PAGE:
Sebastian Vettel put himself in the best position for tomorrow’s FIA Formula One Canadian Grand Prix with a lap three tenths faster than the nearest challenger and track favorite, Lewis Hamilton.
The 1:13.784 flyer gave Vettel his 32nd career pole; nevertheless, he spoke cautiously about the race: “We put ourselves in a good position, eight metres ahead of Lewis and then we go from there.”
Despite his good pace in practices yesterday, Hamilton admitted to having to push the car all the way just to make second place.
“I was very happy with my lap – I squeezed every last ounce out of the car and didn’t expect to be so far up the grid. In fact, I struggled a little in Q1 and Q2, and I wasn’t sure about my ultimate pace at first, but, fortunately, in the end, I pulled it all together for Q3."
The car has proved to be competitive.
His final effort that set the time saw Hamilton’s tires just miss the Champions’ wall by millimeters.
Fernando Alonso brought his Ferrari up to third after solid runs all day. He attributes his pace to a slew of upgrades added to the F2012 chassis since Monte Carlo.
“The car has proved to be competitive, even on a track which certainly does not suit its characteristics,” Alonso said. “That is mainly down to the updates we have brought here, which have worked as we expected, which makes me confident for the rest of the season too.”
Mark Webber finished fourth in the session, further proving Red Bull’s Montreal prowess despite having to alter the car’s floor since the last round; they’ll be the team to watch in the race.
“I’m surprised I’m in fourth,” Webber said. “I wasn’t super happy with the last few runs in terms of confidence in the car and that means you don’t get the most out of yourself, so fourth is okay.”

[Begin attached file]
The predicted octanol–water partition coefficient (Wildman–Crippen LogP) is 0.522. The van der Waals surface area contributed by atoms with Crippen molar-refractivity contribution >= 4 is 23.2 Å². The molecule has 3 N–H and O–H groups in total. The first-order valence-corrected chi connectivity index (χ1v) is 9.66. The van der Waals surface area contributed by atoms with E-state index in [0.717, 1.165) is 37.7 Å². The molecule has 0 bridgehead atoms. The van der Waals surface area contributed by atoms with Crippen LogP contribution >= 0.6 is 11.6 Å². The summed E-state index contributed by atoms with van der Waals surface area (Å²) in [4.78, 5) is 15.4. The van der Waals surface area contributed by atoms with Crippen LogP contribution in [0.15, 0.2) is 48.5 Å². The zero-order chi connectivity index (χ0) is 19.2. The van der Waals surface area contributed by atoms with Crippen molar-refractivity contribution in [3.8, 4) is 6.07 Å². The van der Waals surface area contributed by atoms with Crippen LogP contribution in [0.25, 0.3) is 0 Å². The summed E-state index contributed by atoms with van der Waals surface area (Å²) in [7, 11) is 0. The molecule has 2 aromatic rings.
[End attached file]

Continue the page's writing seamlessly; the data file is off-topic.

Nico Rosberg came in fifth, and will look to get close to his second-place in Monaco tomorrow. The other Mercedes of Michael Schumacher ended ninth, despite the German’s experience at Circuit Gilles Villeneuve—he’s won here seven times.
Felipe Massa was obviously trying hard in throughout the day, coming ever closer to lock-ups in the hairpin and impacts at turn 13. It paid off though, as the Brazilian set a good sixth-placed time in only the second Saturday this year he made Q2.
Romain Grosjean starts the fourth row. The Frenchman did well to get his Lotus as high as seventh after a tough Friday for the team, evidenced today by teammate Kimi Raikkonen’s end position of twelfth.
Jenson Button had a very troublesome qualifying coming off a near lack of practice courtesy of a FP1 oil leak. Cameras caught him shredding his front right Pirelli under braking at the Hairpin in Q2, then radio picked up his complaints to the team about the corner.
Pastor Maldonado provided the day’s crash at the Champions’ Wall while on a flying lap after the checkered flag in Q2. At that time, Button was narrowly given a chance at Q3. This he squandered by putting laps on a pair of prime tires and eventually finishing tenth.
On my final lap I just took too much kerb and ended up hitting the wall.
Maldonado’s impact was the second of the weekend for a Williams car, Bruno Senna having made a very similar mistake in practice. He will start P16 ahead of Maldonado. It’s a surprisingly off-form performance for 2012’s race-winning Williams team.
“On my final lap I just took too much kerb and ended up hitting the wall,” Maldonado said of his crash. “Which is disappointing because I was on a good lap that should have put me into Q3.”
Kamui Kobayashi was the first of those eliminated before the final run, then Raikkonen, then Nico Hulkenberg. The other Sauber of Sergio Perez will start fifteenth.
Daniel Ricciardo came in fourteenth in his Toro Rosso while teammate Jean-Eric Vergne seemed to suffer damage in a morning FP3 off, putting his best time only 20th, behind both Caterhams.
“My little mistake in FP3 cost me a lot,” Vergne said. “I didn’t get any running this morning and then this afternoon, I never really got a clean lap, encountering a lot of traffic which is therefore very disappointing.”
No drivers were eliminated by the 107% rule.
If Lewis Hamilton is to prevent a 2011-like start-to-finish domination by Vettel, he’ll need to keep within a second of the Red Bull in the early laps, as the long DRS zone here in Canada plays right into an early leader’s hands. Both Lewis and Sebastian will be looking over their shoulders though, at Fernando Alonso. His Ferrari has been fast and consistent here.